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    Restraint of trade is illegal under EU riles, however a company is entitled to protect itself from ex-employees. A restrictive covenant is a compromise between these 2 things. If you taking the job enables your new company to compete better against your old company than they would have done with any other employee, the covenant would probably be enforceable. if not, it probably wouldn't be. No one can say for certain which way a court would look at it, even an experienced employment lawyer.

    Only you cna really know the answer to whether you will give your new employer an unfair advantage.
     
    Posted: May 2, 2015 By: Newchodge Member since: Nov 8, 2012
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  13. Jeff FV

    Jeff FV UKBF Legend

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    Does the fact that he was dismissed have any bearing on this case?

    I have no idea, am merely curious.
     
    Posted: May 2, 2015 By: Jeff FV Member since: Jan 10, 2009
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  14. NS992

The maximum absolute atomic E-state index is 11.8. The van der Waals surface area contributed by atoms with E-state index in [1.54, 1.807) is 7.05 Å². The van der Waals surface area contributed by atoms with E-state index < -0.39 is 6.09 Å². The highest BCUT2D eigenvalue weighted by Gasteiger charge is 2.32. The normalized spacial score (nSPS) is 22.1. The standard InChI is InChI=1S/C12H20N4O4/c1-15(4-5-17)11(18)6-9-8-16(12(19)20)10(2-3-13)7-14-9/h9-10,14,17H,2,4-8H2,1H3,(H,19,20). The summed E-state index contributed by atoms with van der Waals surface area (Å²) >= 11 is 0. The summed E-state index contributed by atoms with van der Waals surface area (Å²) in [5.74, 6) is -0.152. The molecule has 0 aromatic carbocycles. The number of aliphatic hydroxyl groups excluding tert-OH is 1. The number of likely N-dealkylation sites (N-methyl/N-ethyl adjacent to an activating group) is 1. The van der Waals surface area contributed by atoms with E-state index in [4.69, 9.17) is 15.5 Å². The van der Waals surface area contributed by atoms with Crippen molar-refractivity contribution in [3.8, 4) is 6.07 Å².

NS992 UKBF Newcomer

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    Newchodge, that was quite interesting, I could compete better and thats why they would enforce it. But if i were to only deal with clients in which the Funeral company had dealt with then wouldn't this work not be competition as the Funeral company had already the advantage?
     
    Posted: May 2, 2015 By: NS992 Member since: May 1, 2015
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  15. kulture

    kulture Moderator
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    Another way of looking at it is what damage could you do to their business. If they were to take you to court it is this damage they would be suing you for. If they cannot prove any damage then they are unlikely to be able to uphold this clause.